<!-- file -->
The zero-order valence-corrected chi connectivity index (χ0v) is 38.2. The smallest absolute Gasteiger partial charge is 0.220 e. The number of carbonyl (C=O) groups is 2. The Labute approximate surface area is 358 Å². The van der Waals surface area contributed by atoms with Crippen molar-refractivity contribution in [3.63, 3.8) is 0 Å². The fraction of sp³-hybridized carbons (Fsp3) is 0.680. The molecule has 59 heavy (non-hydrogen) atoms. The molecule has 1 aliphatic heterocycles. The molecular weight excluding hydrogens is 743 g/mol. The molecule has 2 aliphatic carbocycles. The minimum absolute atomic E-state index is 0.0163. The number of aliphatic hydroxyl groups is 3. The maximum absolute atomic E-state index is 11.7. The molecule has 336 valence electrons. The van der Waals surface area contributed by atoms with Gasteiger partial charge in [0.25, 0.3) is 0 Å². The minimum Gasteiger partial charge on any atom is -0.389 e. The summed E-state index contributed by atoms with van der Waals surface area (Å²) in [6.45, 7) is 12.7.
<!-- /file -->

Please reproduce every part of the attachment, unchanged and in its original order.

The zero-order valence-corrected chi connectivity index (χ0v) is 38.2. The smallest absolute Gasteiger partial charge is 0.220 e. The number of carbonyl (C=O) groups is 2. The Labute approximate surface area is 358 Å². The van der Waals surface area contributed by atoms with Crippen molar-refractivity contribution in [3.63, 3.8) is 0 Å². The fraction of sp³-hybridized carbons (Fsp3) is 0.680. The molecule has 59 heavy (non-hydrogen) atoms. The molecule has 1 aliphatic heterocycles. The molecular weight excluding hydrogens is 743 g/mol. The molecule has 2 aliphatic carbocycles. The minimum absolute atomic E-state index is 0.0163. The number of aliphatic hydroxyl groups is 3. The maximum absolute atomic E-state index is 11.7. The molecule has 336 valence electrons. The van der Waals surface area contributed by atoms with Gasteiger partial charge in [0.25, 0.3) is 0 Å². The minimum Gasteiger partial charge on any atom is -0.389 e. The summed E-state index contributed by atoms with van der Waals surface area (Å²) in [6.45, 7) is 12.7.